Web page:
The decision to include small businesses with an annual turnover of more than 2 million lekë in the VAT tax scheme that went into force in April 2018 seems to have had a negative effect on the overall business climate, leading to the increase of informality and tax evasion
In a Monitor article Ledina Loga interviewed big and small entrepreneurs regarding how the inclusion of small businesses in the VAT scheme has influenced the overall business climate.
Among other things, Loga found:
While small businesses say that the lower VAT threshold has made things difficult for them, large businesses, especially the country’s processing industry, have begun feeling a decline in their selling abilities, as small businesses, in a boomerang effect, have proved increasingly resistant to receive receipts.
The majority of the country’s processing companies, who sell wholesale goods to small businesses, say that they are encountering resistance on the part of small businesses, who will not accept any receipt goods. The processing industry is being affected as a chain, from the accumulation of milk, to its processing, the egg and beer production industry.
Saimir Begaj, head of the Erzeni company that produces, processes, and sells milk and its products says that lowering the VAT threshold has affected his company negatively. “Even though we have tried to be fair, the lower VAT threshold has harmed us.”
Luis Ndreka, a representative for the company Lufra, says that they have begun feeling resistance on the part of small businesses to buy goods with a receipt. According to Ndreka, this is happening at a moment when tax officials are focused on inspecting businesses on the shoreline, and aren’t paying attention to the small businesses.
Meat processing companies also admit that they encountered difficulties when trying to sell their products to smaller sellers. Nesti Tarusha, CEO of FIX, says: “Small businesses are trying to avoid surpassing the VAT threshold, that is why they are refusing receipts.”
While big businesses are encountering difficulties in trying to sell receipted goods, small businesses complain of fictional billings, that make them unable to unload the VAT in their sales.
Accountant and fiscal expert Ahmet Gjinishi says that, in his experience, some importers declare lower prices for goods at the customs, and give smaller salesmen fictitious bills. “Some small businesses cannot charge high VAT” Gjinishi stated.
Elona, even though she has operated a small boutique for only a short time, was still included in the VAT scheme. Her main problem with the VAT is her furnishers’ fictitious bills. “A shirt I buy for 1200 lekë is billed as a 500 lekë purchase by my furnisher. Besides charging an incredibly low VAT, this makes my business look as though it has high profit margins. If there were to be a control from tax officials, this would get me in trouble,” she tells Monitor.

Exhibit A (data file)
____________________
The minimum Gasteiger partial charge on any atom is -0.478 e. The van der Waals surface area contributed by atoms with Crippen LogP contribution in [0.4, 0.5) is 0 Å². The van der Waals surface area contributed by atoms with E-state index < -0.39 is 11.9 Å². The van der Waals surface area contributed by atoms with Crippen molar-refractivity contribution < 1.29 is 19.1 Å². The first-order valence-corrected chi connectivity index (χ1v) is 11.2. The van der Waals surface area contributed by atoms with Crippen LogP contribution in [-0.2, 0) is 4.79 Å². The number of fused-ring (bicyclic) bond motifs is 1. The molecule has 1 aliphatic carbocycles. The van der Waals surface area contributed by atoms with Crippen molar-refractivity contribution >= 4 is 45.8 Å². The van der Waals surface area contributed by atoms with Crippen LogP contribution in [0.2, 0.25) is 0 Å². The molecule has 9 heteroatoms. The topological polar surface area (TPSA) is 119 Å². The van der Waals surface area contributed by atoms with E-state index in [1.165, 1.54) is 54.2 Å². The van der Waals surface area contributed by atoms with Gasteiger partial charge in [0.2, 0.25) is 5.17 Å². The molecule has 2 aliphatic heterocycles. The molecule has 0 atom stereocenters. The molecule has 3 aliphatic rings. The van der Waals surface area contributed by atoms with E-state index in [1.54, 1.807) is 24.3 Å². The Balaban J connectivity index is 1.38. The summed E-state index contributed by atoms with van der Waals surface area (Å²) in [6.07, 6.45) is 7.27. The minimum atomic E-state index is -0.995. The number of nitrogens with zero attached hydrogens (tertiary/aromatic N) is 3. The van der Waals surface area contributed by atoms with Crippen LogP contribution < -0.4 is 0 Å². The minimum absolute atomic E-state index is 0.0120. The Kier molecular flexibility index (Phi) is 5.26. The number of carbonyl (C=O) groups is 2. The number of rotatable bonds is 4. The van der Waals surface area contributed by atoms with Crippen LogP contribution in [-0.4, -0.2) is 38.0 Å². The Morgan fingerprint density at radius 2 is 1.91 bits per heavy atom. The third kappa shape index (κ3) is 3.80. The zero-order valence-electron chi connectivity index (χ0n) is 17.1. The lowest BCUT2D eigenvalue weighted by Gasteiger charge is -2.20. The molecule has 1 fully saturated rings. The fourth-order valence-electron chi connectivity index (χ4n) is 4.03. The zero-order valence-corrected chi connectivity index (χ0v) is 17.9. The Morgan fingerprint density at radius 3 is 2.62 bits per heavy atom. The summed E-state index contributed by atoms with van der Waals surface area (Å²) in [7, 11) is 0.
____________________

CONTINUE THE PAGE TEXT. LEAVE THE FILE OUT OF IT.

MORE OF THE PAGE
Still, besides low billed prices, Elona says that, a lot of times, even what she buys is not completely declared.
“Now that I’m included in the VAT scheme, it is in my interest to get an accurate receipt for the goods I purchase. However, wholesalers don’t agree. If we ask for real receipts, they won’t sell us anything,” she adds.
Elona says that she tries not to make out receipts for sales exceeding a certain amount, as she was told by her accountant, who does her yearly balance sheets. Though it is acknowledged that this is in violation of the law, this is mainly done out of fear of bankruptcy.
“If I declare everything, my tax obligations will be so high that I won’t be able to pay them and other mandatory expenses, let alone actually make a profit.”
This is the same justification given by the owner of the cafe next to Elona’s store. He says that coffee wholesalers do not give out accurate receipts. The owner admits that he has willingly chosen to take this risk, as he cannot get by otherwise. “If I declare every coffee I sell, I can’t make ends meet. Our rent is very high, even though the contract states a much lower rent.”
Besides large businesses and wholesalers failing to give out true-to-life receipts, small businesses, trying to keep from passing the VAT threshold, won’t accept those receipts. Sources have admitted that lowering the threshold has lead to the increase of this phenomenon, that is, small businesses buying the very minimum to keep from reaching the 2 million lekë threshold.
The IMF and financial experts had already warned that the VAT threshold would lead to a rise in informality within the country.